Vietnam health ministry has asked a hospital in Ninh Thuan Province to stop using a treatment for hand-foot-mouth disease (HFMD) initiated by a physicist until scientific assessments can be made, VnExpress reported Tuesday.
The ministry made the move after local media reported that by using anolyte a solution produced during the electrolysis of salt water -- Dr. Nguyen Van Khai has successfully helped to treat a couple of children in the central province.
The disease has inflicted more than 560 children and killed a fourth child in the province since January.
According to VnExpress, since November 11, Khai, who was the first to introduce ozone technology into Vietnam, has used the solution to sanitize diseased children's clothing and places at Ninh Thuan General Hospital.
He even let children bathe in his solution, drink it and use it to cleanse their mouths, saying that the solution has high capacity to kill bacteria, yet is very cheap, the newswire reported. Khai also used lemon juice and B1 vitamin as treatments.
After using Khai's method, several children are recovering, and their rash and lesions are getting better, the newswire reported.
Dr. Tran Phuc, director of the hospital, said the solution helped to treat the skin symptoms, but the hospital also gave the children other medications because the disease isn't about skin symptoms only.
Vo Dai, vice chairman of Ninh Thuan's People's Committee, also said the province's survey has recognized Khai's method.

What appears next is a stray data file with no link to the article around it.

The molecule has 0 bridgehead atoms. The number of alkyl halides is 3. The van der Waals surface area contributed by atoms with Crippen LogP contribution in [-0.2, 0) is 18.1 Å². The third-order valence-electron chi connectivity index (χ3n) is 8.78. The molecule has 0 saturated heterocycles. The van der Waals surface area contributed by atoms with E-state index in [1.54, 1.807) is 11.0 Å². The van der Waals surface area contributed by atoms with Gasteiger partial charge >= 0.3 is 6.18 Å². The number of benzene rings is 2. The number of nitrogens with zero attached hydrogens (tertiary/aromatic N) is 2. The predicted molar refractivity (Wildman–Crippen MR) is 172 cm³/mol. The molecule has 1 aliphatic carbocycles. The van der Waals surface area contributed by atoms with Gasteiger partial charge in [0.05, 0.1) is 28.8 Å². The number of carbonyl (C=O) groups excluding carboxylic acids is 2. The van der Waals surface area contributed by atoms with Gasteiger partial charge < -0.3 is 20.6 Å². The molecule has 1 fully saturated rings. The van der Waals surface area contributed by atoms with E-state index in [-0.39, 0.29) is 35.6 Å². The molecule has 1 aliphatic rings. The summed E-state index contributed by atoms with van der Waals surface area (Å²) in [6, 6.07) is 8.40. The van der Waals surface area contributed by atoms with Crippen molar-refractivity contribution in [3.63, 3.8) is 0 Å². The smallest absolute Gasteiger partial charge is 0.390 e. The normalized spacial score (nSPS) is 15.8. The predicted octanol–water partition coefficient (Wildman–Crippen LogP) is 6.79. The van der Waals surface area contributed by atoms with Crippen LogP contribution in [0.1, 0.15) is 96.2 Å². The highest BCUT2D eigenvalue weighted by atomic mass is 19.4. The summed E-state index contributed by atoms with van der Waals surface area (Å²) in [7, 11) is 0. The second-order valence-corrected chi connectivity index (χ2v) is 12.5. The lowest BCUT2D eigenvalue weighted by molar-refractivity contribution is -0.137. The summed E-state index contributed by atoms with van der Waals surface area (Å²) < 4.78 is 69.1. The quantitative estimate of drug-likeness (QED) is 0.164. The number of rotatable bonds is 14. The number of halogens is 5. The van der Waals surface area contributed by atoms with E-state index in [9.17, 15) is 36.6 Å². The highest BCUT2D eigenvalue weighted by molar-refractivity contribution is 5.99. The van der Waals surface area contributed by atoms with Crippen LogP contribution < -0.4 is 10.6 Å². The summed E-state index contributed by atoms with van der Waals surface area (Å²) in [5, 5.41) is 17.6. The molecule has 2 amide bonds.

However, some experts say the solution's strong capacity to kill bacteria isn't enough to treat the contagious disease, VnExpress reported.
It quoted Associate Professor Tran Hong Con from Hanoi-based University of Science as saying that the solution has a good, antibacterial effect, but its other effects have yet to be recognized.
Nguyen Van Kinh, director of the National Hospital of Tropical Diseases, also said anolyte has been used in various industries, and in health it is only used as a sanitizer.
In August, Ninh Thuan became the first province to declare the HFMD epidemic in Vietnam since it hit the country in January.
So far, HFMD has killed 138 people, mostly children, out of more than 77,000 infections in 63 cities and provinces across the country.
However, the health ministry has yet to declare HFMD an epidemic, although local media keep questioning why it isn't so more money and effort can be poured into disease prevention.
In response, Health Minister Nguyen Thi Kim Tien said that the ministry can announce a national epidemic only after at least two provinces do so locally.